Well, this year they're counting the people here for the census.  On some students front doors I've noticed stickers showing that they have taken the survey and answered the questions.  I was wondering if I'd get to take part in the process, and earlier this week I got the answer: Yes!

The doorman rang up to my apartment letting me know that someone would be coming around, and so I sat and waited anxiously.  After about half an hour, a woman rang the doorbell.  She wore an officially looking blue apron and carried a packet of questionnaires with her.  I stood at the door and answered a variety of questions, which included my job here (for the purpose of the survey I'm an independent contractor), asking if I have any disabilities (deaf in my right ear), the energy used in the building (I named the electricity and water companies), where I lived in April of 2007 (Lake Balboa, CA), and more obscure ones such as the materials used to construct the walls and roof of the building (I just shrugged my shoulders).

So after about 20 minutes of questioning I got my sticker!

I have it proudly displayed on the front door of my apartment.

When I was at McDonald's the other day I got a submarino.  With that being said, let me clarify two things:

1. The only reason I usually go to McDonald's is because they are located near one of my classes and have free wifi.  If I get something there it's usually just fries and a soda or some tea from the McCafe.

2. No, I didn't get a full sized submarine there.  I got a mini one.

So here's what it looked like:

You take it and submerge it in a glass of hot milk, and it eventually melts and gives you a yummy glass of hot chocolate.  Here's what it looked like before:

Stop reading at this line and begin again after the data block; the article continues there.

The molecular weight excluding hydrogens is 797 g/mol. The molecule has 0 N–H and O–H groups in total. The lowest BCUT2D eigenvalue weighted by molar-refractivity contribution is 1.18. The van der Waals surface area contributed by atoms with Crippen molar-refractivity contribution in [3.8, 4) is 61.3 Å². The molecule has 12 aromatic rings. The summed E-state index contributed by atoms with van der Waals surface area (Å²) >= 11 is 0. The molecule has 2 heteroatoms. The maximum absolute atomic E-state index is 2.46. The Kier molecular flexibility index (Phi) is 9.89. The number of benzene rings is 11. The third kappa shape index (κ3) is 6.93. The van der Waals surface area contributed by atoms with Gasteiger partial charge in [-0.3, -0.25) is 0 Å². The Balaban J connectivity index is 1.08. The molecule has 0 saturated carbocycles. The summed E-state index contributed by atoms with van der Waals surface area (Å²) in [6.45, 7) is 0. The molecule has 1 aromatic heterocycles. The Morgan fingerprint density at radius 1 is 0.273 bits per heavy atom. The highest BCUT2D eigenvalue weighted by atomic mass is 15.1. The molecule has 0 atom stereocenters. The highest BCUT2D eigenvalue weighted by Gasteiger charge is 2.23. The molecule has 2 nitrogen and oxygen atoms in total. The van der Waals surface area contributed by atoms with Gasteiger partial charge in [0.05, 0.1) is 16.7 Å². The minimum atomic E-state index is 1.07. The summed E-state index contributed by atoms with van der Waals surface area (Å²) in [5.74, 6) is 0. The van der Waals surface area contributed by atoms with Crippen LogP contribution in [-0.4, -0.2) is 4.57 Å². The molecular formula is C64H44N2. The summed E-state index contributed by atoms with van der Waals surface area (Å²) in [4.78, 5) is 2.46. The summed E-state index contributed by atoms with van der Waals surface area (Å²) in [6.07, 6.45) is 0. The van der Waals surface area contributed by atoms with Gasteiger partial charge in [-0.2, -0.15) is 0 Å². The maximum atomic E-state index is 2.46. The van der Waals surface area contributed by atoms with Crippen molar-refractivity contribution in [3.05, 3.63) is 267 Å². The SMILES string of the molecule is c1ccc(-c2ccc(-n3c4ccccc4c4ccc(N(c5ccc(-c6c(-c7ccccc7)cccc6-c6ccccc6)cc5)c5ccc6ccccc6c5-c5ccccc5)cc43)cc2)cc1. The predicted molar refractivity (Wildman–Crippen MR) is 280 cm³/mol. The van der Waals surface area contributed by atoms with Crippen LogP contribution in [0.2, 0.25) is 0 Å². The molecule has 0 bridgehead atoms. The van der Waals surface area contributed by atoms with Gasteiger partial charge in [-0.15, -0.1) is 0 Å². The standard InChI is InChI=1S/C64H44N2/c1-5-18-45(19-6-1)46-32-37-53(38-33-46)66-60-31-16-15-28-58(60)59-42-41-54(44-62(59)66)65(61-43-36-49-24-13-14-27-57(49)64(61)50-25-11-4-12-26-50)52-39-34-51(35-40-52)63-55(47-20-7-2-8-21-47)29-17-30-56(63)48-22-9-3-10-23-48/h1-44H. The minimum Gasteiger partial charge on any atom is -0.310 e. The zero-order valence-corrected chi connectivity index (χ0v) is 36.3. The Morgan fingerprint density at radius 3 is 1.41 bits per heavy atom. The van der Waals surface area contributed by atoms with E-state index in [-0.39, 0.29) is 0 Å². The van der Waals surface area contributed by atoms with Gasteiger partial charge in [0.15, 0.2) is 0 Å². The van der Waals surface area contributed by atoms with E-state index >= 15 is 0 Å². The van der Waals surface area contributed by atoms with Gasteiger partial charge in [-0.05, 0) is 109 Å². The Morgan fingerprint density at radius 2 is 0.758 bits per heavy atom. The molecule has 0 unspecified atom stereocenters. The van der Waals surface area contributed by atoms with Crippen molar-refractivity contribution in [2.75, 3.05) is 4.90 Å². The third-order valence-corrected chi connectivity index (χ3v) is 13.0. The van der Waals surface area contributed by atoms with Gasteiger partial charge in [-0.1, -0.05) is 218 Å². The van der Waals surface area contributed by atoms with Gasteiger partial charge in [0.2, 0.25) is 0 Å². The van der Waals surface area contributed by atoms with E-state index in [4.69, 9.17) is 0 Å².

And after:

They actually get a bit fancy too.  In the before picture you'll notice a small cookie and glass of carbonated water to go with my order.  It was something nice for a change instead of the normal tea that I order.

Since I got back to Santiago in March I've felt like I haven't been doing much to stimulate myself intellectually (outside of preparing materials for my classes), and so I decided to start taking Spanish classes.  

Those of you that know me and my level of Spanish are probably wondering why I'm doing so.  I'm fluent and credentialed to teach it, but I still want to brush up on the finer points of grammar and improve my accent.  Besides that, it gives me something to look forward to each week.  I'm taking classes with a university student that is studying linguistics and English, and so far they are going well.  I want to really master pronunciation and be able to roll my r's like native speakers do.

To wrap up this post, I'm going to leave you with a grammar puzzle.  Here are a variety of sentences that use adverbs in them.  The adverb is in bold.  What are the rules of English to determine word order in sentences with adverbs in them?  Can you change the word order of any of these sentences and still have them be grammatically correct?  If so, how?

            Some people always need to drink coffee in the morning.

            Some Chileans probably won’t go to work on Septermber 20th.

            Daniel sometimes takes the bus to work.

            My brothers have never been to Chile.
            She almost had a car accident.
             I am rarely sick.

            Homer is probably at Moe’s Tavern.

            She is usually on time.

            They were both late to the party.

             You should always eat breakfast.

Post your ideas and comments, and in a week or two I'll post a response and explanation so you're not all left in suspense!